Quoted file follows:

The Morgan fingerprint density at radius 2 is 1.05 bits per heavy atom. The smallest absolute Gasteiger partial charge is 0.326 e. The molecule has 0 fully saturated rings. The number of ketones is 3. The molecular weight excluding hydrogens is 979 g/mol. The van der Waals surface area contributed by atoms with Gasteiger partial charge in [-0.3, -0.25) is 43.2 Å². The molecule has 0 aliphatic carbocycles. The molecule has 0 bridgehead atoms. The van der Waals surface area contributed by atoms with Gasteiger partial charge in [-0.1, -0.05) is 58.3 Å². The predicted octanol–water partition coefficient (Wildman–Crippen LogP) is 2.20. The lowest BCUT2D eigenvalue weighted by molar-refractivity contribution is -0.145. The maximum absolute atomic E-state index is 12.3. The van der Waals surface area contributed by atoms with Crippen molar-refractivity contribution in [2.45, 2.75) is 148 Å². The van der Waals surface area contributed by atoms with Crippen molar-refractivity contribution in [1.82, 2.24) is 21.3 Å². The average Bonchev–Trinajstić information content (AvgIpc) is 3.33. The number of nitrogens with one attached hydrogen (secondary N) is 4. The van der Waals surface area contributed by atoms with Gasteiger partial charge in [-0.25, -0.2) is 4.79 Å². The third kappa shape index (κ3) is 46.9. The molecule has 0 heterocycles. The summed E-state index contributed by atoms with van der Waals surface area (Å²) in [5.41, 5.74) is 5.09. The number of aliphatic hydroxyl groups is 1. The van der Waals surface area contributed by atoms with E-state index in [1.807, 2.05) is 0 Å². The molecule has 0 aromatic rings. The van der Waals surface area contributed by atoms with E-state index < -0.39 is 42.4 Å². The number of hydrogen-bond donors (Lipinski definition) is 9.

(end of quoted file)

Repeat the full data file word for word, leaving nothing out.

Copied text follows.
The Morgan fingerprint density at radius 2 is 1.05 bits per heavy atom. The smallest absolute Gasteiger partial charge is 0.326 e. The molecule has 0 fully saturated rings. The number of ketones is 3. The molecular weight excluding hydrogens is 979 g/mol. The van der Waals surface area contributed by atoms with Gasteiger partial charge in [-0.3, -0.25) is 43.2 Å². The molecule has 0 aliphatic carbocycles. The molecule has 0 bridgehead atoms. The van der Waals surface area contributed by atoms with Gasteiger partial charge in [-0.1, -0.05) is 58.3 Å². The predicted octanol–water partition coefficient (Wildman–Crippen LogP) is 2.20. The lowest BCUT2D eigenvalue weighted by molar-refractivity contribution is -0.145. The maximum absolute atomic E-state index is 12.3. The van der Waals surface area contributed by atoms with Crippen molar-refractivity contribution in [2.45, 2.75) is 148 Å². The van der Waals surface area contributed by atoms with Crippen molar-refractivity contribution in [1.82, 2.24) is 21.3 Å². The average Bonchev–Trinajstić information content (AvgIpc) is 3.33. The number of nitrogens with one attached hydrogen (secondary N) is 4. The van der Waals surface area contributed by atoms with Gasteiger partial charge in [-0.25, -0.2) is 4.79 Å². The third kappa shape index (κ3) is 46.9. The molecule has 0 heterocycles. The summed E-state index contributed by atoms with van der Waals surface area (Å²) in [5.41, 5.74) is 5.09. The number of aliphatic hydroxyl groups is 1. The van der Waals surface area contributed by atoms with E-state index in [1.807, 2.05) is 0 Å². The molecule has 0 aromatic rings. The van der Waals surface area contributed by atoms with E-state index < -0.39 is 42.4 Å². The number of hydrogen-bond donors (Lipinski definition) is 9.